with other artists on projects – %
For example: Marisa Gareffa, Director, Devisor, Writer, Producer. COLL. HIRE. INST. 40%
In honour of Joey’s favourite word we dubbed ourselves “The Renegades”.
One idea which came out of the workshop was to create an online hub where artists looking to collaborate can identify themselves, their skill set and their availability or desire to be hired or contacted about projects.
Each production that Joey has worked on uses the process to explore the artists’ individual fascinations: Politics, Human Quality, Space, Genre. The larger the audience base the more universal the work needs to be so that it can be widely understood. The director functions more as a facilitator and the work is created collectively. When they create a production, they trust the phenomena of the artist who exists in the world and responds to it. There is trust that there is a link between the artists response and the wider human experience.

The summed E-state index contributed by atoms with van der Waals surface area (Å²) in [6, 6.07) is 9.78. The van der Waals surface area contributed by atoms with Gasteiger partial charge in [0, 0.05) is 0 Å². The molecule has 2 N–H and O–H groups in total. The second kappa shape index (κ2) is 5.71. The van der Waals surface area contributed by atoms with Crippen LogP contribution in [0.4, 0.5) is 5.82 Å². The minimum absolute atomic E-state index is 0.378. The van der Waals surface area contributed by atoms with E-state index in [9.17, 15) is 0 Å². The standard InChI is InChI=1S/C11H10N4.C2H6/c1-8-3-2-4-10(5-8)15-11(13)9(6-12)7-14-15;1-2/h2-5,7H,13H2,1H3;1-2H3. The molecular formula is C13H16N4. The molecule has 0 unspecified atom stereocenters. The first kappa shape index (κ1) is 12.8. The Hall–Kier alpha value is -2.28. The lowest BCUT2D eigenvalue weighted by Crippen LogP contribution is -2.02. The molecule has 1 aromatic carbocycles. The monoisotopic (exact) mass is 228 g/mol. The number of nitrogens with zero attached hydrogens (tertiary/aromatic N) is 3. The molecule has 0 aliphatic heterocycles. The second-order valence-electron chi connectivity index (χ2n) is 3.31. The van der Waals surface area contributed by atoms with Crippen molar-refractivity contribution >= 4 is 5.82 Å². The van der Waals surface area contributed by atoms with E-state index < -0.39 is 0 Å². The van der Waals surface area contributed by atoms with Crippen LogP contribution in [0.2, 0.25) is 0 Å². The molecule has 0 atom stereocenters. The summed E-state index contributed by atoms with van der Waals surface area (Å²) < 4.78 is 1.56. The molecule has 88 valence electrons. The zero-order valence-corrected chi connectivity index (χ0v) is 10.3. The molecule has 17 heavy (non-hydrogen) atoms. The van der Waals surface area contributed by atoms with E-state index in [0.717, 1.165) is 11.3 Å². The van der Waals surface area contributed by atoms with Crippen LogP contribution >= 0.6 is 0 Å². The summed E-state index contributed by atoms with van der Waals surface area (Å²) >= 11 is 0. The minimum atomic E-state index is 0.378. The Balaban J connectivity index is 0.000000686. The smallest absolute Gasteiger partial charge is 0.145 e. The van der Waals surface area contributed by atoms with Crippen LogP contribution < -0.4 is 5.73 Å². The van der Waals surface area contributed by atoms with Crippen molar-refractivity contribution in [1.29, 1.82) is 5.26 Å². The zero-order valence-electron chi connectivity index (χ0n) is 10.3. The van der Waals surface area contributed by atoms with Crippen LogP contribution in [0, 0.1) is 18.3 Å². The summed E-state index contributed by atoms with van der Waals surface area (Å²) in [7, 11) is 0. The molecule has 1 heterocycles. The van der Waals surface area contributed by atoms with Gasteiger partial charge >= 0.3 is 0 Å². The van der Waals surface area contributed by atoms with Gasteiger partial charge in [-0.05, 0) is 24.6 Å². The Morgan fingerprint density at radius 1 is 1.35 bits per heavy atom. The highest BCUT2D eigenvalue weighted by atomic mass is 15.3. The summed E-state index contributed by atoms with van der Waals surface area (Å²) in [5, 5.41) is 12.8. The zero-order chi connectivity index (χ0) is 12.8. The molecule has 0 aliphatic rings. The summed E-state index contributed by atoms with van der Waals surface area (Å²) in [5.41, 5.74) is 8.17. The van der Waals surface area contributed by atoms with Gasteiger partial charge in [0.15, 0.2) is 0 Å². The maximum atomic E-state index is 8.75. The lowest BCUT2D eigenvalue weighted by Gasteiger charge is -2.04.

Pictured: Claudia Alessi
Joey is passionate about creating visual theatre. An image is processed in our minds much faster than words are. When we hear and see, our mind works furiously to funnel that information into categories. Visual theatre bombards our minds with information and slows down our attempts to fit everything into a box. Visual productions resist linear storytelling – there is no beginning, middle and end. The production must somehow be perceptible and engage the audience on an emotional and experiential level (not just intellectually). When you are working from a non-linear logic, you must establish the rules at the start of the work so that the audience is able to go along with it. When creating images be careful that the meaning is not lost in translation. Take a step back and ask yourself: Is this really saying and doing what I want it to?